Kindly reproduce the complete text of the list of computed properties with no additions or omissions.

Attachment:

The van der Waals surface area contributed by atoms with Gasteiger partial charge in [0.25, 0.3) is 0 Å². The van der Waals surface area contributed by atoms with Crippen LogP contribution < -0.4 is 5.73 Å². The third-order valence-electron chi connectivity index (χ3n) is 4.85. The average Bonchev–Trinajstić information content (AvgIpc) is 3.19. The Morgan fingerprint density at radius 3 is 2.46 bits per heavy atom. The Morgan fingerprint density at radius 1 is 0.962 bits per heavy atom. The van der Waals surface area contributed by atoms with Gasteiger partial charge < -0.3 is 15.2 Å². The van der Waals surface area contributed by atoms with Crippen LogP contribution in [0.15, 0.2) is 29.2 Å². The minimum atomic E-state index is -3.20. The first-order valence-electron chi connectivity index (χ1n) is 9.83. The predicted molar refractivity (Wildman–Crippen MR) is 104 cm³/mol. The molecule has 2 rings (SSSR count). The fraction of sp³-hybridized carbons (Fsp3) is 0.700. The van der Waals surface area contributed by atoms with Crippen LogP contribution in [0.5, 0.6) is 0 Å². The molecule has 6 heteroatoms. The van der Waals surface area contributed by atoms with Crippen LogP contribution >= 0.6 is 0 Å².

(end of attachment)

The van der Waals surface area contributed by atoms with Gasteiger partial charge in [0.25, 0.3) is 0 Å². The van der Waals surface area contributed by atoms with Crippen LogP contribution < -0.4 is 5.73 Å². The third-order valence-electron chi connectivity index (χ3n) is 4.85. The average Bonchev–Trinajstić information content (AvgIpc) is 3.19. The Morgan fingerprint density at radius 3 is 2.46 bits per heavy atom. The Morgan fingerprint density at radius 1 is 0.962 bits per heavy atom. The van der Waals surface area contributed by atoms with Gasteiger partial charge < -0.3 is 15.2 Å². The van der Waals surface area contributed by atoms with Crippen LogP contribution in [0.15, 0.2) is 29.2 Å². The minimum atomic E-state index is -3.20. The first-order valence-electron chi connectivity index (χ1n) is 9.83. The predicted molar refractivity (Wildman–Crippen MR) is 104 cm³/mol. The molecule has 2 rings (SSSR count). The fraction of sp³-hybridized carbons (Fsp3) is 0.700. The van der Waals surface area contributed by atoms with Crippen LogP contribution in [0.5, 0.6) is 0 Å². The molecule has 6 heteroatoms. The van der Waals surface area contributed by atoms with Crippen LogP contribution >= 0.6 is 0 Å².